Educating family, care givers and teachers The family, care givers and teachers should educated on the nature of the disease, available treatment, possible co-morbidities, prognosis etc. These children requires to work according to a schedule. They should be encouraged to work according to a time table every day. Same routine daily from wake-up time to bedtime with specific times for homework, outdoor play, meals etc. Everyday items should be kept in a well organized manner. The child should be encouraged to keep the items in place after use. Be clear and consistent with rules that are placed. Child should be praised and given rewards when rules are followed and work done as scheduled. These are some of the easy measures that can be taken.[1][2][3][4]
References
  1. BUITELAAR J, MEDORI R. Treating attention-deficit/hyperactivity disorder beyond symptom control alone in children and adolescents: a review of the potential benefits of long-acting stimulants Eur Child Adolesc Psychiatry [online] 2010 Apr, 19(4):325-340 [viewed 17 November 2014] Available from: doi:10.1007/s00787-009-0056-1
  2. COGHILL D, SOUTULLO C, D'AUBUISSON C, PREUSS U, LINDBACK T, SILVERBERG M, BUITELAAR J. Impact of attention-deficit/hyperactivity disorder on the patient and family: results from a European survey Child Adolesc Psychiatry Ment Health [online] :31 [viewed 17 November 2014] Available from: doi:10.1186/1753-2000-2-31
  3. SMUCKER WD, HEDAYAT M. Evaluation and Treatment of ADHD. Am Fam Physician.[online] 2001 Sep 1;64(5):817-830.[viewed on 25 Nov 2014] Available from; http://www.aafp.org/afp/2001/0901/p817.html
  4. SZYMANSKI M, ZOLOTOR A. Attention-Deficit/Hyperactivity Disorder: Management. Am Fam Physician.[online] 2001 Oct 15;64(8):1355-1363.[viewed on 25 Nov 2014] Available from; http://www.aafp.org/afp/2001/1015/p1355.html

Management - Specific Treatments

Fact Explanation
Methylphenidate This is the most frequently prescribed psychostimulant. It is available in both short- and long-acting or extended-release formulations. It can help sustain attention, impulse and emotional control, reduction of task-irrelevant activity, diminishment of disruptive behavior, and aggression. This helps in compliance with behavior treatment.[1][2][4]
Atomoxetine This is a selective norepinephrine reuptake inhibitor, considered as second line treatment. It has shown to improve symptoms and help in compliance with behavior therapy.[3][5]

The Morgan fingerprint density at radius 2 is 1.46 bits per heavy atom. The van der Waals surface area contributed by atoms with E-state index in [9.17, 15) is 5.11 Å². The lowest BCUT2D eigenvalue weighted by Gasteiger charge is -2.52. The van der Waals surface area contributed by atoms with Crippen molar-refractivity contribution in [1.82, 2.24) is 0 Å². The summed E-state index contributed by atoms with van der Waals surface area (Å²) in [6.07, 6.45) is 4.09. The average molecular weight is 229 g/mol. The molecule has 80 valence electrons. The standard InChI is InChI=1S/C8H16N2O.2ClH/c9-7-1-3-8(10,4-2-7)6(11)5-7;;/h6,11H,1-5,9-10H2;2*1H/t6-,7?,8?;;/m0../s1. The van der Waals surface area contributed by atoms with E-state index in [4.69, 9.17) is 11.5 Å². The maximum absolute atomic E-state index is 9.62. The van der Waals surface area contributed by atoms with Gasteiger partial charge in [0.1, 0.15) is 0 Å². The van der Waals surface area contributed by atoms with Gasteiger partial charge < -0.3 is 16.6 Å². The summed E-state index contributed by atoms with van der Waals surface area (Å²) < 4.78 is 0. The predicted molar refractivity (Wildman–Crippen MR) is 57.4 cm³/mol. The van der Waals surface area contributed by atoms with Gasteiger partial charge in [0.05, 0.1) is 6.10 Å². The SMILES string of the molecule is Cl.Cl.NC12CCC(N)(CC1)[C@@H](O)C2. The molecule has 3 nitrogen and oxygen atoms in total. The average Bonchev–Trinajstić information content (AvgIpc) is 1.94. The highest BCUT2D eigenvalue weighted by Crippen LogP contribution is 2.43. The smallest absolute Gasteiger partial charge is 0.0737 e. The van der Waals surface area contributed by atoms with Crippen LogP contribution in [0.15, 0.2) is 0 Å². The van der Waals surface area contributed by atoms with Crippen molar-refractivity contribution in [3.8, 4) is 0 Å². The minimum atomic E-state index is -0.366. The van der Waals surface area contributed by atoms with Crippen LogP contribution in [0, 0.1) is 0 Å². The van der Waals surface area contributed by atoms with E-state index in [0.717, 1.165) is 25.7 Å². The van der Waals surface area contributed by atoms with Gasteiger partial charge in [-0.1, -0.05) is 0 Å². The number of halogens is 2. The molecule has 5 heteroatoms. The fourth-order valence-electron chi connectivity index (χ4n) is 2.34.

Tricyclic antidepressants Such as imipramine has shown to improve symptoms in children but are not commonly used due to their adverse event profile.[2][4] [5]
Behavioral psychotherapy Is shown to be most effective when used together with effective medication. This involves working with parents, teachers and care givers to create an environment which encourages appropriate behavior and focus.[2][4][5]
References
  1. HOSENBOCUS S, CHAHAL R. A Review of Long-Acting Medications for ADHD in Canada J Can Acad Child Adolesc Psychiatry [online] 2009 Nov, 18(4):331-339 [viewed 17 November 2014] Available from: http://www.ncbi.nlm.nih.gov/pmc/articles/PMC2765387
  2. BUITELAAR J, MEDORI R. Treating attention-deficit/hyperactivity disorder beyond symptom control alone in children and adolescents: a review of the potential benefits of long-acting stimulants Eur Child Adolesc Psychiatry [online] 2010 Apr, 19(4):325-340 [viewed 17 November 2014] Available from: doi:10.1007/s00787-009-0056-1
  3. NAGASHIMA M, MONDEN Y, DAN I, DAN H, TSUZUKI D, MIZUTANI T, KYUTOKU Y, GUNJI Y, HIRANO D, TANIGUCHI T, SHIMOIZUMI H, MOMOI MY, WATANABE E, YAMAGATA T. Acute neuropharmacological effects of atomoxetine on inhibitory control in ADHD children: A fNIRS study. Neuroimage Clin [online] 2014:192-201 [viewed 17 November 2014] Available from: doi:10.1016/j.nicl.2014.09.001
  4. SHAWN KLEIN S, TAZKARJI B, AUTEN B, Management of ADHD in Preschool-Aged Children. FPIN's Clinical Inquiries. Am Fam Physician.[online] 2013 Sep 15;88(6):398-400.[viewed on 17 Nov 2014]Available from;http://www.aafp.org/afp/2013/0915/p398.html
  5. SZYMANSKI M, ZOLOTOR A. Attention-Deficit/Hyperactivity Disorder: Management. Am Fam Physician.[online] 2001 Oct 15;64(8):1355-1363.[viewed on 25 Nov 2014] Available from; http://www.aafp.org/afp/2001/1015/p1355.html